Are you looking for a fishing location with little fishing pressure and yet presenting the challenge of any other more well-known body of water?

In addition to being somewhat remote, most watershed lakes also present the challenge of fluctuating water levels.

Watershed lakes are flood control and soil conservation impoundments that are scattered across rural areas.  The idea is that if the land cannot absorb the rainfall, it will usually drain into creeks or ditches.  As it runs off, the water carries with it a goodly amount of soil.  If it runs off too quickly, the water can cause flooding problems downstream.  As the topsoil deposits, it builds up in the channels and aggravates the flooding problem.

In order to alleviate the problems man builds small to medium size dams across flood prone creeks.  They consist of earth and rock yielding a life span of about 100 years.  The area upstream of a dam fills in with sediment.  When it is no longer useful, officials destroy it and another built elsewhere.

Most watershed lakes contain fish.  The damming traps some while local conservation agencies or private parties release fish in them.  Many of these lakes are on private land and require the landowner’s permission for fishing.  However, many are public water and provide some excellent recreational fishing.

In exploring a watershed lake for the first time, one should remember that fish are generally not too far from a food source such as insects, shellfish, crayfish and other edibles like minnows.

The second consideration is structure.  Blow downs, abandoned docks and other such things in the water are home to fish.  Fish are cold-blooded and have to regulate their body temperature by moving in and out of the sunlight and different temperatures of water.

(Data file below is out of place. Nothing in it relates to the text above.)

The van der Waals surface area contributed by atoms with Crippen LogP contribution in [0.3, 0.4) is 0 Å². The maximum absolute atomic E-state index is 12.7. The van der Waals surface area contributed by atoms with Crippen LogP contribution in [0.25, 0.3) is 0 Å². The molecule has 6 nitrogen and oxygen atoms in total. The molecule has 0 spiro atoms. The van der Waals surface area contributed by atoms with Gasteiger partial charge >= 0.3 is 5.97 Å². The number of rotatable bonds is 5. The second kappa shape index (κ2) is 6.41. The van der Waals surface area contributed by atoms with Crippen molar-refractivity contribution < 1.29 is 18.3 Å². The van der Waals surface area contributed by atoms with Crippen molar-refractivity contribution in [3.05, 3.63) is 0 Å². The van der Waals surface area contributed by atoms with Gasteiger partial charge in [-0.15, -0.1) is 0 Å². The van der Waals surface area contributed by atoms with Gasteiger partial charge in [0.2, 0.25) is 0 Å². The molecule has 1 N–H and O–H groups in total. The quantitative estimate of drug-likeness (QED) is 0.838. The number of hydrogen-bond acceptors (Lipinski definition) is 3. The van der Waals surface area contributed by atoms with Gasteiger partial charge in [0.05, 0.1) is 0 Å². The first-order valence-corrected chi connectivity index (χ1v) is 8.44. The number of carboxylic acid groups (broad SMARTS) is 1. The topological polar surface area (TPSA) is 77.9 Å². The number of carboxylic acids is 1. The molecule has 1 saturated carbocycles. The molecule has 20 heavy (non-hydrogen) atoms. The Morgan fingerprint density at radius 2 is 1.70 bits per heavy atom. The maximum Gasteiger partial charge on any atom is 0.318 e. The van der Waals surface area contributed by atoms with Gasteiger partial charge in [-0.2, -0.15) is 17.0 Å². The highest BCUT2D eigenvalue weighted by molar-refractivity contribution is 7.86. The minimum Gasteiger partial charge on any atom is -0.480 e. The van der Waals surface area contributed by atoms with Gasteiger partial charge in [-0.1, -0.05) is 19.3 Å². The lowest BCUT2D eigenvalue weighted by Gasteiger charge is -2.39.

Anglers do well if they drop their bait into pools and structure.  With watershed lakes, small baits seem to be best as they the residents are accustomed to taking small creatures for lunch.  Live bait is the most productive but the fish in watershed lakes also take artificial offerings.

Small plastic baits and small spinner-like lures in 1/32nd and 1/64-ounce jigs with plastic grub bodies are another recommendation.  If one wishes, try small crankbaits it is a good idea remove the front hooks making them less likely to snag.

During the warm weather months anglers can use big-lake tactics on small watershed lakes with excellent results.  Fishing these lakes can be basic training for tournament fishing.  Topwater lures work along the shore and around structure/vegetation during early morning and late afternoon.  Work the deeper water during the middle of the day.  Submerged creek channels and drop-offs are a good for a plastic worm and deep-diving crankbait techniques.

On a day off from work try spending some quality time fishing watershed lakes.  You can fish one lake in the morning, have lunch and fish another in the afternoon.

Watershed lakes are close to us all.  We often overlook tem in favor of more well-known lakes.  Next time you have some time available, think about watershed lakes as a place to spend some quality time fishing.


Scott Pauley on Columbia, Missouri watershed lake.

Scott Pauley on Columbia, Missouri watershed lake.


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